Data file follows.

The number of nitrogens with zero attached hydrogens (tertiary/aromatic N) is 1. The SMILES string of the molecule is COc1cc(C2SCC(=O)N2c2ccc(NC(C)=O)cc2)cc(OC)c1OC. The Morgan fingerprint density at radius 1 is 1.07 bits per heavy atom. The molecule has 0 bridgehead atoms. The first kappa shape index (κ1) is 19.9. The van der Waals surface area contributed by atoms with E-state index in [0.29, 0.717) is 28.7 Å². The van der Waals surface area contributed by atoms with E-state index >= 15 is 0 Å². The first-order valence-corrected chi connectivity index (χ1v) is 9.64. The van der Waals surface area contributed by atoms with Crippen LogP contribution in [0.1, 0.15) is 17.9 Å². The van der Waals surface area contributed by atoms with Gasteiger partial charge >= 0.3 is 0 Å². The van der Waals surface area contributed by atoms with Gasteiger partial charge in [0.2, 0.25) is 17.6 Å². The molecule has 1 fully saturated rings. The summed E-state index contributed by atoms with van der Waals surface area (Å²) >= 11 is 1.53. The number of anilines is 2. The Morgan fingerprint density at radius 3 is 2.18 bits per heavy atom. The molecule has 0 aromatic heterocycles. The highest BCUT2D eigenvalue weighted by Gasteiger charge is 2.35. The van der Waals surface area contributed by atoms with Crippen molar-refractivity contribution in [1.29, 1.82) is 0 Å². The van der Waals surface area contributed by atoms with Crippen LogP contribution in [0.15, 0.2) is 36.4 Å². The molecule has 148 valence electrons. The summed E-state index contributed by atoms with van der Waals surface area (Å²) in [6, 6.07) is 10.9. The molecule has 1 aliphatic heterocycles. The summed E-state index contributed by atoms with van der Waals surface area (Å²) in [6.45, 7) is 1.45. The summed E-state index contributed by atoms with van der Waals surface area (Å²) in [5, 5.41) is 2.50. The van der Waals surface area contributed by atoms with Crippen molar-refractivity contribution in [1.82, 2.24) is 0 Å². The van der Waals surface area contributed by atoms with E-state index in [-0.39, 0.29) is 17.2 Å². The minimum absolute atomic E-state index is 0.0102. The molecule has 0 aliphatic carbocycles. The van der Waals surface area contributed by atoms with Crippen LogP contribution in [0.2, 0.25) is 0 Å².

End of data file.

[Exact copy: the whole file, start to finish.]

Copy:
The number of nitrogens with zero attached hydrogens (tertiary/aromatic N) is 1. The SMILES string of the molecule is COc1cc(C2SCC(=O)N2c2ccc(NC(C)=O)cc2)cc(OC)c1OC. The Morgan fingerprint density at radius 1 is 1.07 bits per heavy atom. The molecule has 0 bridgehead atoms. The first kappa shape index (κ1) is 19.9. The van der Waals surface area contributed by atoms with E-state index in [0.29, 0.717) is 28.7 Å². The van der Waals surface area contributed by atoms with E-state index >= 15 is 0 Å². The first-order valence-corrected chi connectivity index (χ1v) is 9.64. The van der Waals surface area contributed by atoms with Crippen LogP contribution in [0.1, 0.15) is 17.9 Å². The van der Waals surface area contributed by atoms with Gasteiger partial charge >= 0.3 is 0 Å². The van der Waals surface area contributed by atoms with Gasteiger partial charge in [0.2, 0.25) is 17.6 Å². The molecule has 1 fully saturated rings. The summed E-state index contributed by atoms with van der Waals surface area (Å²) >= 11 is 1.53. The number of anilines is 2. The Morgan fingerprint density at radius 3 is 2.18 bits per heavy atom. The molecule has 0 aromatic heterocycles. The highest BCUT2D eigenvalue weighted by Gasteiger charge is 2.35. The van der Waals surface area contributed by atoms with Crippen molar-refractivity contribution in [1.29, 1.82) is 0 Å². The van der Waals surface area contributed by atoms with Crippen LogP contribution in [0.15, 0.2) is 36.4 Å². The molecule has 148 valence electrons. The summed E-state index contributed by atoms with van der Waals surface area (Å²) in [6, 6.07) is 10.9. The molecule has 1 aliphatic heterocycles. The summed E-state index contributed by atoms with van der Waals surface area (Å²) in [6.45, 7) is 1.45. The summed E-state index contributed by atoms with van der Waals surface area (Å²) in [5, 5.41) is 2.50. The van der Waals surface area contributed by atoms with Crippen molar-refractivity contribution in [1.82, 2.24) is 0 Å². The van der Waals surface area contributed by atoms with E-state index in [-0.39, 0.29) is 17.2 Å². The minimum absolute atomic E-state index is 0.0102. The molecule has 0 aliphatic carbocycles. The van der Waals surface area contributed by atoms with Crippen LogP contribution in [0.2, 0.25) is 0 Å².